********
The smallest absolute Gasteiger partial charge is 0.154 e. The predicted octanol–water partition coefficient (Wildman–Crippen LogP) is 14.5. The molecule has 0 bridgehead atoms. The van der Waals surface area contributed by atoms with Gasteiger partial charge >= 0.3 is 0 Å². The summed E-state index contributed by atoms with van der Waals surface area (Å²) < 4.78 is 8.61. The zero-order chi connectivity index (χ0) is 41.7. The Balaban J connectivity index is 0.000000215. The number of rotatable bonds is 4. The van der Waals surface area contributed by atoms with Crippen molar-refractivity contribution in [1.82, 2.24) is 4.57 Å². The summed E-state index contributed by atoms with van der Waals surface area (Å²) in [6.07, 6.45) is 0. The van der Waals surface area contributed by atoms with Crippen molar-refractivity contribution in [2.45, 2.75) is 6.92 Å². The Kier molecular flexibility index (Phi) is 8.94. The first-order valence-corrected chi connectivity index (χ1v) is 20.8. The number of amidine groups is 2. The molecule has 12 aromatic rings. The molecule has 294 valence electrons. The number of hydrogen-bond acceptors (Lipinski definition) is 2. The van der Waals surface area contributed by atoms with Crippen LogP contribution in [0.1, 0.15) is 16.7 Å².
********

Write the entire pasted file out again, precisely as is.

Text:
The smallest absolute Gasteiger partial charge is 0.154 e. The predicted octanol–water partition coefficient (Wildman–Crippen LogP) is 14.5. The molecule has 0 bridgehead atoms. The van der Waals surface area contributed by atoms with Gasteiger partial charge >= 0.3 is 0 Å². The summed E-state index contributed by atoms with van der Waals surface area (Å²) < 4.78 is 8.61. The zero-order chi connectivity index (χ0) is 41.7. The Balaban J connectivity index is 0.000000215. The number of rotatable bonds is 4. The van der Waals surface area contributed by atoms with Crippen molar-refractivity contribution in [1.82, 2.24) is 4.57 Å². The summed E-state index contributed by atoms with van der Waals surface area (Å²) in [6.07, 6.45) is 0. The van der Waals surface area contributed by atoms with Crippen molar-refractivity contribution in [2.45, 2.75) is 6.92 Å². The Kier molecular flexibility index (Phi) is 8.94. The first-order valence-corrected chi connectivity index (χ1v) is 20.8. The number of amidine groups is 2. The molecule has 12 aromatic rings. The molecule has 294 valence electrons. The number of hydrogen-bond acceptors (Lipinski definition) is 2. The van der Waals surface area contributed by atoms with Crippen LogP contribution in [0.1, 0.15) is 16.7 Å².